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Sinn Féin MLA Martin McGuinness has welcomed 'constructive' discussions today with the Welsh First Minister, aimed at securing a common approach with Scotland and Wales to ensure maximum decision-making powers in the three Assemblies.

Mr McGuinness was speaking after discussions in Cardiff between the First and deputy First Minister and the Welsh First Minister Carwyn Jones.

Martin McGuinness said:

“Today's discussions were very constructive and follow similar talks with Scottish First Minister Alex Salmond earlier this week.

“It is clear the three Celtic administrations are facing many of the same challenges as a direct result of the British Government’s austerity agenda. 

“But there is also clearly a combined will to use our collective strength as effectively as possible to protect the people we represent.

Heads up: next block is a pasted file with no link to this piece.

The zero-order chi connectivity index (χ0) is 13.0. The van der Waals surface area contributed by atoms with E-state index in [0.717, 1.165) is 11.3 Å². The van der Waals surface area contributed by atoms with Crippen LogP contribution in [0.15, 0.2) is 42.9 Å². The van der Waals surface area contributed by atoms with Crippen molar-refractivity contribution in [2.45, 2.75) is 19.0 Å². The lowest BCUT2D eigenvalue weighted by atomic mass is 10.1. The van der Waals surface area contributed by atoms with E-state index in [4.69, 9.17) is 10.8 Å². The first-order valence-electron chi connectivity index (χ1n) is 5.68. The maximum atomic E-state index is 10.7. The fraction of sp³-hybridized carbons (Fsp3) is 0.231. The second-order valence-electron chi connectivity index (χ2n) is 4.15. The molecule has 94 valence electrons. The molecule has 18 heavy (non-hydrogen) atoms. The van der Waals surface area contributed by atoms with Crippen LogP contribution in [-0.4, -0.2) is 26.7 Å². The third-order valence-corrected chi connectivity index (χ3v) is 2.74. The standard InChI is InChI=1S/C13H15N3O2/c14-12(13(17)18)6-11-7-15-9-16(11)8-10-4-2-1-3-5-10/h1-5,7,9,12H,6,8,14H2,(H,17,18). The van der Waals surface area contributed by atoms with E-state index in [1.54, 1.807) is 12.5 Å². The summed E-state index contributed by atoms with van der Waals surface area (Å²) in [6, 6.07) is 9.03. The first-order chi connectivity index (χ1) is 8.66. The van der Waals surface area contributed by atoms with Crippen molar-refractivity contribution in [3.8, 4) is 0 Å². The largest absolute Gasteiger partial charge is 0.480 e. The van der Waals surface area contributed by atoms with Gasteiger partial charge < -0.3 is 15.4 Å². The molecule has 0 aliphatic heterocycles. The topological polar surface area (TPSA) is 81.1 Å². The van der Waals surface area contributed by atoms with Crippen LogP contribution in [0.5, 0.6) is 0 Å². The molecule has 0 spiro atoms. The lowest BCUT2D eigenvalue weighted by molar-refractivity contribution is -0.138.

"And while there are big challenges ahead, there are also opportunities, particularly as a result of the changes to devolution arrangements that are expected to follow the Scottish independence referendum.

"Again there is a need and a willingness to co-operate on areas of commonality in this regard. 

“For my part, I certainly feel the North needs to be seeking the additional powers and economic levers which will enable Executive departments to better serve the people we represent.

"These powers should be in the hands of an Executive elected by and accountable to the people of the North, not a Tory cabinet of millionaires in London who are wedded to an austerity agenda for ideological reasons."